Anderson Cooper will not sit behind a desk for his newest show. He will not be surrounded by the bright red-and-white graphics blocks for which his news outlet is known. There’s no need. Anderson Cooper’s new CNN show will not be seen on CNN.

The program, “Full Circle,” debuts July 16, and will appear on Facebook Watch at 6:25 p.m. Monday through Friday. It’s aimed at getting Cooper and CNN “where everybody is and increasingly will be,” says the anchor,  taking a break for an interview while visiting Allen & Co’s annual media-and-technology executive gathering in Sun Valley, Idaho. “On their mobile phone.”

CNN has experimented with other kinds of social-media programing in the recent past, airing a show called “The Update” on Snapchat for a period of four months.  Sending Cooper into the fray on Facebook, however, represents an even bigger trial, utilizing one of CNN’s best-known and longest-serving on-air personalities to strike a potential chord with a growing passel of viewers that doesn’t feel the need to make a daily or weekly appointment with a linear TV program.  Cooper will remain in the anchor chair for his primetime CNN show, “Anderson Cooper 360.”

“We see an opportunity with this show, which is to get into topics that are resonating across a wider array of the Facebook audience –  which is basically the world,” says Chris Berend, senior vice president of video for CNN, in an interview. An anchor on Facebook needn’t place the bulk of a show’s time on Washington politics, he adds. “On a phone, we just fundamentally believe that the options are oftentimes a bit wider.”

Cooper isn’t the only prominent news anchor stepping onto this field.  Shepard Smith of Fox News will host “Fox News Update” on Facebook Watch. ABC News will rely on several of its journalists for a new Facebook Watch show called “On Location.” Univision’s Jorge Ramos will host a Facebook program focused on interviews with immigrants on “Real America with Jorge Ramos.”  NPR’s Audie Cornish is teaming up with BuzzFeed for a weekly Facebook program that will feature newsmaker interviews in front of an audience. Others are testing the waters. Bloomberg plans to launch a weekly Facebook Watch series called “At What Cost?” that explains how the biggest stories affect consumers’ pocketbooks.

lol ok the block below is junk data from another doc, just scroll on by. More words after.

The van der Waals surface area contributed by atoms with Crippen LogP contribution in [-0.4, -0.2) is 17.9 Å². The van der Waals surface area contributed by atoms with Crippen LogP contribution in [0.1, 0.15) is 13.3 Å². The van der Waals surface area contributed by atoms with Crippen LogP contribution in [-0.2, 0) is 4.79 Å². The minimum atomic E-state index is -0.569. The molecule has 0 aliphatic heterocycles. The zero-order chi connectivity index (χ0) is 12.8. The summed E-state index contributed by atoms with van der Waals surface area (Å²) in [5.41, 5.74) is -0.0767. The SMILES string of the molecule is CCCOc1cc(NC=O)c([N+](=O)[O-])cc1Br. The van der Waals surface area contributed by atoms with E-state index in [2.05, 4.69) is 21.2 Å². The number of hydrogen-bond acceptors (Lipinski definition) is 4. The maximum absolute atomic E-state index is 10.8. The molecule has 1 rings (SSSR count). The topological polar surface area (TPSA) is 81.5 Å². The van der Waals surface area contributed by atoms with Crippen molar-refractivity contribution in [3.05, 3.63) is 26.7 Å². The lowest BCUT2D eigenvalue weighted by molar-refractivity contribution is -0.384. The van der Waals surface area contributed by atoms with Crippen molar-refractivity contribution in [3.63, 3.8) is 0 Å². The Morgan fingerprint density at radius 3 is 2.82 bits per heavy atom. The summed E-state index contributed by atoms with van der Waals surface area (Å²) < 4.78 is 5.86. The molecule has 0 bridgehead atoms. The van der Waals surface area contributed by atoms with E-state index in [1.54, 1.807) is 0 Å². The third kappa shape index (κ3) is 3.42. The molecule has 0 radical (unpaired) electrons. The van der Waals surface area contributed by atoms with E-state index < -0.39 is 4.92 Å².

While the news outlets dabble in what seems like an ever-shifting effort to keep their journalism in front of harder-to-capture viewers, Facebook also stands to benefit if the new programs gain traction. The social-media giant is in the midst of recalibrating itself after facing accusations that false news stories are passed around too easily from one of its users to the next. “I’ve asked our product teams to make sure we prioritize news that is trustworthy, informative, and local,” Facebook CEO Mark Zuckerberg said in a post in January, adding, “There’s too much sensationalism, misinformation and polarization in the world today. Social media enables people to spread information faster than ever before, and if we don’t specifically tackle these problems, then we end up amplifying them.”

Viewers who stream “Full Circle” Monday will see Cooper holding forth from Helsinki, site of the coming summit between President Donald Trump and Russia’s Vladimir Putin. Cooper says he will still do the expected, like interviewing news makers and CNN correspondents. But he hopes to use Facebook’s interactivity to let viewers do more of the work. They will get to ask questions of guests and point to what they think are the biggest topics of the day. “Full Circle” should last anywhere from 12 to 20 minutes, says Charlie Moore, executive producer of Cooper’s shows, but could go on longer if the conversation warrants.

The only rule for producing the program is not to adhere to the rules that govern TV broadcasting, suggests Moore. “We look at this as a way to reach an audience that otherwise might not be watching CNN,” he says. “We are going to try to tap into something that frankly is uncharted waters.”

CNN will make sure the show fits the vertical screen that is de rigueur for smartphones. Viewers won’t see Cooper on the left and his interviewee on the right. Instead, the screen may well be split between top and bottom when a guest comes on or when footage from a news scene needs to be shown. In mock-ups supplied by CNN, viewer remarks and emoji for an audience poll are superimposed over Cooper on a smartphone screen.

When Cooper broadcasts from New York, he says, viewers are likely to see a good chunk of his staff working out the news in real-time. “It’s just actually broadcast from our newsroom office, not from a formal set,” he explains. “It’s going to feel a lot more intimate – getting a peek behind the scenes as we are researching, as we are doing stuff. We will see people working – the producers, the bookers.“

While Cooper seems to be venturing into new territory, he says the Facebook program actually reminds him of how he got started in the industry. In one of his first jobs, Cooper worked for Channel One, the youth-oriented broadcaster that produced video reports for middle and high school audiences.  He decided to use the platform to report on conflicts overseas.

“It was much more of a cinema verite feel – turning on the camera, talking to the camera, and no formal standups. I think we want to bring some of that into our newscast, where you are not literally stuck behind a desk,” he says. “There’s more of a sense of the camera has just turned on, and what’s happening at 6:25 that day and you’re in our newsroom and your’re kind of part of the process.”

Both Cooper and Moore say they aren’t chasing younger viewers. Instead, they are pursuing audiences of all types. “My 94-year-old mother is on her iPhone all day long now,” Cooper notes. “So this is something she will be tuning into.”



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